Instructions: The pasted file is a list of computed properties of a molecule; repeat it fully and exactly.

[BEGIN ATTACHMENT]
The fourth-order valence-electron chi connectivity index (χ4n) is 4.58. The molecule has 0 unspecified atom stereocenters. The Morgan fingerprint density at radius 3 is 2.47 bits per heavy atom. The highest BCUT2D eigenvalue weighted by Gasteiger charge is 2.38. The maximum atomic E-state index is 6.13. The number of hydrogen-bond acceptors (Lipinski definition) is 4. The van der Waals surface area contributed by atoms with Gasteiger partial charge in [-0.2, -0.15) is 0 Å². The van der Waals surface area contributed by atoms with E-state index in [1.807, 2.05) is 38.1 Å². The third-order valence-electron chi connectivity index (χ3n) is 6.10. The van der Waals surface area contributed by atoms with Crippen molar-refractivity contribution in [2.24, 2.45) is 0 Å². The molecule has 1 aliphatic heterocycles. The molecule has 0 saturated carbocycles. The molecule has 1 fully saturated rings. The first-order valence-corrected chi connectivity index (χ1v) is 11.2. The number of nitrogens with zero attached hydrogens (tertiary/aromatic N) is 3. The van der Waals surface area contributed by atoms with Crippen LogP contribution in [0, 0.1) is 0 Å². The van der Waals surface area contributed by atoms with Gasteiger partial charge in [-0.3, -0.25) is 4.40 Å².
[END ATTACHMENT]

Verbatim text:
The fourth-order valence-electron chi connectivity index (χ4n) is 4.58. The molecule has 0 unspecified atom stereocenters. The Morgan fingerprint density at radius 3 is 2.47 bits per heavy atom. The highest BCUT2D eigenvalue weighted by Gasteiger charge is 2.38. The maximum atomic E-state index is 6.13. The number of hydrogen-bond acceptors (Lipinski definition) is 4. The van der Waals surface area contributed by atoms with Gasteiger partial charge in [-0.2, -0.15) is 0 Å². The van der Waals surface area contributed by atoms with E-state index in [1.807, 2.05) is 38.1 Å². The third-order valence-electron chi connectivity index (χ3n) is 6.10. The van der Waals surface area contributed by atoms with Crippen molar-refractivity contribution in [2.24, 2.45) is 0 Å². The molecule has 1 aliphatic heterocycles. The molecule has 0 saturated carbocycles. The molecule has 1 fully saturated rings. The first-order valence-corrected chi connectivity index (χ1v) is 11.2. The number of nitrogens with zero attached hydrogens (tertiary/aromatic N) is 3. The van der Waals surface area contributed by atoms with Crippen LogP contribution in [0, 0.1) is 0 Å². The van der Waals surface area contributed by atoms with Gasteiger partial charge in [-0.3, -0.25) is 4.40 Å².